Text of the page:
TPP: What do you read and listen to for inspiration?

MJ: Agatha

Christie, Evelyn Waugh, Sherlock Holmes, very English stuff. P.G.

Wodehouse. And I like old English films, where people used to have

manners and bow and dress up.

I'm not a big fan of

contemporary society, really. I'm quite contemptuous of contemporary

culture. I don't really like the way people are today. I liked when

there was a lot more restraint. Women wear T-shirts now. There was a

time when women used to wear corsets with bones in them. I actually

rather like that.


TPP: And for musical inspiration?

MJ:

I don't really listen to any contemporary musicians. Robert Smith of

The Cure seems to be quite an artist, but basically I really like old

music: Jacques Brel, Edith Piaf, Billie Holliday.


TPP: Did you always have these anachronistic tendencies?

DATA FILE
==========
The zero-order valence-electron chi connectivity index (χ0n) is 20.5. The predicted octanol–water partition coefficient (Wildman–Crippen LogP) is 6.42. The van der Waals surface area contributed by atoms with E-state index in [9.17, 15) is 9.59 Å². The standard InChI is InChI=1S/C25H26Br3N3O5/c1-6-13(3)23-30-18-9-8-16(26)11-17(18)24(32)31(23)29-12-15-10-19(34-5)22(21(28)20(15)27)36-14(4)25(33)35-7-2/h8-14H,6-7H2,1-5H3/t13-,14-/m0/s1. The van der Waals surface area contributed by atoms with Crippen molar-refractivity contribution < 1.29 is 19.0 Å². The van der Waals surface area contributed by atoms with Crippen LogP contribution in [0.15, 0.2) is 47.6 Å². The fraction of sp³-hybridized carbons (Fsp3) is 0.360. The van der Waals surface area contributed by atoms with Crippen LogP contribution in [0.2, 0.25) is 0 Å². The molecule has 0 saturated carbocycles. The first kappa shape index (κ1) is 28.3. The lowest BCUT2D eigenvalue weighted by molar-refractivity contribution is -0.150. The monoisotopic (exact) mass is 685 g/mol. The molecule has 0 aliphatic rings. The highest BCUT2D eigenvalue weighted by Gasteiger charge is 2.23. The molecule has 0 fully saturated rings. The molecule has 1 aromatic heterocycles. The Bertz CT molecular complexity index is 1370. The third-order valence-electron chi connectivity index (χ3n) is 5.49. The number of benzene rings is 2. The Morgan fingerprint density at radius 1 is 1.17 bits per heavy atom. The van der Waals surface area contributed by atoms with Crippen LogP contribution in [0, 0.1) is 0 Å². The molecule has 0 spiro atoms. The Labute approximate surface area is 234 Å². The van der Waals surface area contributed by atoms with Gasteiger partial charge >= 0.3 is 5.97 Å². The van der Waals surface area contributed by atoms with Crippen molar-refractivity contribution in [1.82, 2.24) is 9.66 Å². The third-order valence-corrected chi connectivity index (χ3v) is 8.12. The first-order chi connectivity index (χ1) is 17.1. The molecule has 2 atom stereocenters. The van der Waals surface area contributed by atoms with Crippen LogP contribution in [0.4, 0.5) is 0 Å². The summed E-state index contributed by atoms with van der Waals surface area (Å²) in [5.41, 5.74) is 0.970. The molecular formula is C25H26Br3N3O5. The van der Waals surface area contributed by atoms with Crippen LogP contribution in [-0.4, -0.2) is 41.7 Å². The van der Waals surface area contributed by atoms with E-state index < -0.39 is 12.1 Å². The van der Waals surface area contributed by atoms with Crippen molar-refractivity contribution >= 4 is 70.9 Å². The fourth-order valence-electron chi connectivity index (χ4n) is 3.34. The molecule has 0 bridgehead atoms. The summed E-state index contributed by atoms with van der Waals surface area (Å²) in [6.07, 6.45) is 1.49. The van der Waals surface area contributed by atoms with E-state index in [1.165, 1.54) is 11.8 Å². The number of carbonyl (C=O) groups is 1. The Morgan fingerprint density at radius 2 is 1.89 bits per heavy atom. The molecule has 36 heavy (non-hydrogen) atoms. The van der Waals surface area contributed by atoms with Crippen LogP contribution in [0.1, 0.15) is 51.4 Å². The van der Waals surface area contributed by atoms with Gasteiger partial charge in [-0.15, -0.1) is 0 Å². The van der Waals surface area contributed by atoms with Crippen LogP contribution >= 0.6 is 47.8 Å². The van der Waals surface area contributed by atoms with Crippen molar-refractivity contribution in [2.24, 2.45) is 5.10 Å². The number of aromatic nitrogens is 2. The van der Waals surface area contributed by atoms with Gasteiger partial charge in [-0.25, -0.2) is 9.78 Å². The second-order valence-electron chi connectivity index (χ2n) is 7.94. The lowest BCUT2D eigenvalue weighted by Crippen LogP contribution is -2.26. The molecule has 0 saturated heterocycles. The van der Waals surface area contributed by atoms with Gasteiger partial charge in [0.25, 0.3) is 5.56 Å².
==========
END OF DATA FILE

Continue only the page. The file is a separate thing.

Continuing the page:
MJ: Already at 20 I was listening to the Threepenny Opera.

It was the same with the sort of clown thing. I used to look like that.

I've always been a clown. I've always been interested in old, archaic

things. In school and college, I was always the weirdo. When I was 15,

when everyone was listening to Genesis, they all considered me a freak

and a weirdo. I've never really liked contemporary people. The people

who always liked that stuff were never really nice to me.


TPP: Was this perhaps the inspiration for the freakish whiteface makeup you've been wearing in your recent performances?

MJ: Clowns -- they never quite fit. They're not part of a movement; they're not even part of the alternative culture.


TPP: I read that you're from Leeds. Is that correct?

MJ: Slough.


TPP: Of course! "Drop a Bomb on Slough"!

MJ:

Huge amounts of alienation. It's quite painful. I look at people that

fit into the world and sometimes I've almost felt jealous. I've managed

to fit in in a way, through my music. I make a living from my

alienation.

Will Tizard can be reached at features@praguepost.com

http://www.praguepost.com/P03/2004/Art/0729/calen1.php